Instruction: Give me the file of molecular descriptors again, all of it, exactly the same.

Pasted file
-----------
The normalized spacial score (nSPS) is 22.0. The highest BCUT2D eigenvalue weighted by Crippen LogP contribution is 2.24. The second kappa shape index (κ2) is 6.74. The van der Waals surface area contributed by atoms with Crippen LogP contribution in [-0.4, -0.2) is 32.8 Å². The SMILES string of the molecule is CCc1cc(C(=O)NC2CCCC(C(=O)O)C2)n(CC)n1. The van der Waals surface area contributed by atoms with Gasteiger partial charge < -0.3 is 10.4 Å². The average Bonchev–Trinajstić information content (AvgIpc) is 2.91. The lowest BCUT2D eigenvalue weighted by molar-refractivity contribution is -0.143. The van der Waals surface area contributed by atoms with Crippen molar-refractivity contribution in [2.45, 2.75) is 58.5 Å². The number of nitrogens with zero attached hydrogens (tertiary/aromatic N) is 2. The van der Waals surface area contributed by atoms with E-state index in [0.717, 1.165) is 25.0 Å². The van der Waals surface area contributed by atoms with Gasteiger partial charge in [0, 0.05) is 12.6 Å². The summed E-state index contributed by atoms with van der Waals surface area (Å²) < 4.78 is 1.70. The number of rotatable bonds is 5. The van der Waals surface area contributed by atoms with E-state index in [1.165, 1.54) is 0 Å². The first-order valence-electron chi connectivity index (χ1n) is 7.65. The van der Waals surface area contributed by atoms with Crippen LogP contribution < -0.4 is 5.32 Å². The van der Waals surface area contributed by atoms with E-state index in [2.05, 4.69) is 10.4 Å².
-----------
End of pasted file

The normalized spacial score (nSPS) is 22.0. The highest BCUT2D eigenvalue weighted by Crippen LogP contribution is 2.24. The second kappa shape index (κ2) is 6.74. The van der Waals surface area contributed by atoms with Crippen LogP contribution in [-0.4, -0.2) is 32.8 Å². The SMILES string of the molecule is CCc1cc(C(=O)NC2CCCC(C(=O)O)C2)n(CC)n1. The van der Waals surface area contributed by atoms with Gasteiger partial charge < -0.3 is 10.4 Å². The average Bonchev–Trinajstić information content (AvgIpc) is 2.91. The lowest BCUT2D eigenvalue weighted by molar-refractivity contribution is -0.143. The van der Waals surface area contributed by atoms with Crippen molar-refractivity contribution in [2.45, 2.75) is 58.5 Å². The number of nitrogens with zero attached hydrogens (tertiary/aromatic N) is 2. The van der Waals surface area contributed by atoms with E-state index in [0.717, 1.165) is 25.0 Å². The van der Waals surface area contributed by atoms with Gasteiger partial charge in [0, 0.05) is 12.6 Å². The summed E-state index contributed by atoms with van der Waals surface area (Å²) < 4.78 is 1.70. The number of rotatable bonds is 5. The van der Waals surface area contributed by atoms with E-state index in [1.165, 1.54) is 0 Å². The first-order valence-electron chi connectivity index (χ1n) is 7.65. The van der Waals surface area contributed by atoms with Crippen LogP contribution < -0.4 is 5.32 Å². The van der Waals surface area contributed by atoms with E-state index in [2.05, 4.69) is 10.4 Å².